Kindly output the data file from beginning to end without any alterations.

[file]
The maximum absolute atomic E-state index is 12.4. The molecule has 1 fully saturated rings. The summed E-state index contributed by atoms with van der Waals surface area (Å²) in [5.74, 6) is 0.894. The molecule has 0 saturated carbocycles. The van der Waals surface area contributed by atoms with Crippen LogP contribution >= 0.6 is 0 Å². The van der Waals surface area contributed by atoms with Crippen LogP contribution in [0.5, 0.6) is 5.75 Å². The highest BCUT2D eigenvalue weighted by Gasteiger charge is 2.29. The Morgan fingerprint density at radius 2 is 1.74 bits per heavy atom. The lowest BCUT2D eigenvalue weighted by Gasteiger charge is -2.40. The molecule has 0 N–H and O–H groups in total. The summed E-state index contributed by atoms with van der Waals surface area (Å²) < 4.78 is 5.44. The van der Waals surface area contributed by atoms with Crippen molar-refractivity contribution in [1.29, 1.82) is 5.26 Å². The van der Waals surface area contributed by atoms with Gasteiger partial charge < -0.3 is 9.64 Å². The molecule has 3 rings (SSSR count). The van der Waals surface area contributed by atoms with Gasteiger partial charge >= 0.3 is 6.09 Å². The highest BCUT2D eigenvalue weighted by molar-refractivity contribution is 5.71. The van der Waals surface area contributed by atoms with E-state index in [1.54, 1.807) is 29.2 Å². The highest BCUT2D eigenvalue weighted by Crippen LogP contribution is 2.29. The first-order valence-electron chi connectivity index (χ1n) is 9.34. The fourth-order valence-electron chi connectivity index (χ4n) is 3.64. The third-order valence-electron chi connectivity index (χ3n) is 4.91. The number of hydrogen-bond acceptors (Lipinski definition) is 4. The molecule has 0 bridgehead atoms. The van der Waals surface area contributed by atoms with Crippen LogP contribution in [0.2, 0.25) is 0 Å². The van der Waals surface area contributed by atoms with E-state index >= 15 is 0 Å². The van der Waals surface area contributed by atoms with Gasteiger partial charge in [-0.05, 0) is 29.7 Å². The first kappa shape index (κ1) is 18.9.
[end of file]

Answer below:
The maximum absolute atomic E-state index is 12.4. The molecule has 1 fully saturated rings. The summed E-state index contributed by atoms with van der Waals surface area (Å²) in [5.74, 6) is 0.894. The molecule has 0 saturated carbocycles. The van der Waals surface area contributed by atoms with Crippen LogP contribution >= 0.6 is 0 Å². The van der Waals surface area contributed by atoms with Crippen LogP contribution in [0.5, 0.6) is 5.75 Å². The highest BCUT2D eigenvalue weighted by Gasteiger charge is 2.29. The Morgan fingerprint density at radius 2 is 1.74 bits per heavy atom. The lowest BCUT2D eigenvalue weighted by Gasteiger charge is -2.40. The molecule has 0 N–H and O–H groups in total. The summed E-state index contributed by atoms with van der Waals surface area (Å²) < 4.78 is 5.44. The van der Waals surface area contributed by atoms with Crippen molar-refractivity contribution in [1.29, 1.82) is 5.26 Å². The van der Waals surface area contributed by atoms with Gasteiger partial charge < -0.3 is 9.64 Å². The molecule has 3 rings (SSSR count). The van der Waals surface area contributed by atoms with Gasteiger partial charge >= 0.3 is 6.09 Å². The highest BCUT2D eigenvalue weighted by molar-refractivity contribution is 5.71. The van der Waals surface area contributed by atoms with E-state index in [1.54, 1.807) is 29.2 Å². The highest BCUT2D eigenvalue weighted by Crippen LogP contribution is 2.29. The first-order valence-electron chi connectivity index (χ1n) is 9.34. The fourth-order valence-electron chi connectivity index (χ4n) is 3.64. The third-order valence-electron chi connectivity index (χ3n) is 4.91. The number of hydrogen-bond acceptors (Lipinski definition) is 4. The molecule has 0 bridgehead atoms. The van der Waals surface area contributed by atoms with Crippen LogP contribution in [0.2, 0.25) is 0 Å². The van der Waals surface area contributed by atoms with E-state index >= 15 is 0 Å². The van der Waals surface area contributed by atoms with Gasteiger partial charge in [-0.05, 0) is 29.7 Å². The first kappa shape index (κ1) is 18.9.